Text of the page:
Papua New Guinea Tribe That Once Murdered Missionaries is Now Following God

Papua New Guinea Tribe That Once Murdered Missionaries is Now Following God

YouTube / MAF UK

One of the most feared tribes in Papua New Guinea that once murdered missionaries and practiced witchcraft has turned from its evil ways and is now following God.

Celebrating Gods Word in Their Own Language

In August, the Yali tribe located east of the Baliem Valley in the Papuan highlands graciously accepted 2,500 Bibles delivered by plane from Mission Aviation Fellowship. Once an enemy to the Gospel, women and children were waiting for the plane celebrating and chanting in their local tongue.

Some tribe members even walked an entire day’s journey in order to reach the villages where the Bibles translated into their own language were being distributed. Dave Ringenberg, the MAF instructor pilot responsible for delivering the Bibles, said “it felt like we were on holy ground.”

Among the Bibles delivered, 1,400 were children’s Bibles transported by one of MAF’s eight Papua New Guinea-based aircraft. The arrival of God’s Word was celebrated with dancing, songs, and speeches.

A Tale of Two Tribes

The Yali tribe was once seen as the most feared people group in Indonesia’s Snow Mountains. They used their bows to shoot down other tribesmen and consume them. People were seen as a source of food rather than a community. Few who entered the snowy mountains escaped.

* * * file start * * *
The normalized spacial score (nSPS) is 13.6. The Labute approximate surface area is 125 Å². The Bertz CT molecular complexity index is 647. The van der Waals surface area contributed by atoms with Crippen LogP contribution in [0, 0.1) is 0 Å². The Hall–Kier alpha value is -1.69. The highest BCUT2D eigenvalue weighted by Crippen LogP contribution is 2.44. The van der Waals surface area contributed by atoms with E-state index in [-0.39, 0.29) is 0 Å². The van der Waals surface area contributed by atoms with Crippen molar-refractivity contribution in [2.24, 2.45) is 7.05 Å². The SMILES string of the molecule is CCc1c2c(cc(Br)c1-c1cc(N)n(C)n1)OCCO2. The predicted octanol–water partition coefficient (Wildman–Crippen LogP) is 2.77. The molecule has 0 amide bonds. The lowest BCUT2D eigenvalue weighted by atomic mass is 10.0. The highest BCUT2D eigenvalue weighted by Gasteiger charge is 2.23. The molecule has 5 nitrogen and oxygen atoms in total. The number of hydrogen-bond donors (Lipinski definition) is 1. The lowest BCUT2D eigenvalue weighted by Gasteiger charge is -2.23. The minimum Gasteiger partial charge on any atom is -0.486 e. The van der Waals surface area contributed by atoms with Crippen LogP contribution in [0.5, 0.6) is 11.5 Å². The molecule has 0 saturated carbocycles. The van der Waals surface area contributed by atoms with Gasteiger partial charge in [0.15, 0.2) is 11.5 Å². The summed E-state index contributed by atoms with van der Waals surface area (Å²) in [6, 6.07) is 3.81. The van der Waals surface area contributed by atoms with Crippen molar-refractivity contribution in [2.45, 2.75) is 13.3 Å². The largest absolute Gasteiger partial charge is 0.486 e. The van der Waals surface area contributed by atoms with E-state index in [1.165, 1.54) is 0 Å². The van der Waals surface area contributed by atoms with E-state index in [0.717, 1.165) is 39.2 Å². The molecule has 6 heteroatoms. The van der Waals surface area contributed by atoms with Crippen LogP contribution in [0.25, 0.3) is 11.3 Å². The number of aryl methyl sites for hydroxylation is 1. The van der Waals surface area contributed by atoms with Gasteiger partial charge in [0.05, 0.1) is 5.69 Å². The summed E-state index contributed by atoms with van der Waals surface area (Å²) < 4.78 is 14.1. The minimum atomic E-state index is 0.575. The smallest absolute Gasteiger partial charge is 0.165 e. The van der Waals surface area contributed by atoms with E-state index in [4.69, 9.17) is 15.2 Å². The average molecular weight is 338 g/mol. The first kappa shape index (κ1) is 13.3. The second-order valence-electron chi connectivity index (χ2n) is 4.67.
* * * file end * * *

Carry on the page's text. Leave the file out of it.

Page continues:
In the 1960s, Missionaries Stan Dale and Phil Masters began reaching the Yali people with the Gospel. Along with their first convert, a man named Luliap Pahabol, Dale translated the book of Mark into the Yali language — the first step in a Yali Bible Translation that took 30 years to finish.

In 1968, Dale and Masters were tragically killed after two Yali warriors chased the missionaries from their territory because they were spreading a message that went against the tribe’s witchcraft and beliefs. Dale and Masters were hit with 200 arrows before they died.

Three months later, a Yali tribe member, who was against murdering missionaries, sheltered the pilot of a second MAF plane crash until a rescue party arrived.

The Yali saw this second visit as a positive sign and decided to listen to what the rescue party and the pilot, Paul, had to say about the Gospel. They allowed the missionaries to live among them and teach them the message of Christ.

The Impact of MAF and the Gospel

Today, the Yali have abandoned their violent traditions involving witchcraft, murder, and cannibalism in order to follow Christ. The obedience and dedication of MAF has had a tremendous impact on the Yali people.

“Because God in His far-reaching love, worked through a killing, a plane crash, faithful missionaries, translators and organizations like MAF, these Yali tribes no longer walk the path of darkness,” said Dave Ringenberg’s wife, Linda. “Their path is lit by the Word of God.”

The testimonies of the Yali speak volumes of what the Word of God and faithful followers of Christ can accomplish.

“From now on we will be using the Bible as our tool. This will be our fresh water,” said one Yali woman. “Now we can read it in our mother tongue.”

Another Yalu tribe member said, “I still remember the day when the first missionary arrived here. It made a big impact. Without MAF, we might still live in our old way of life.”

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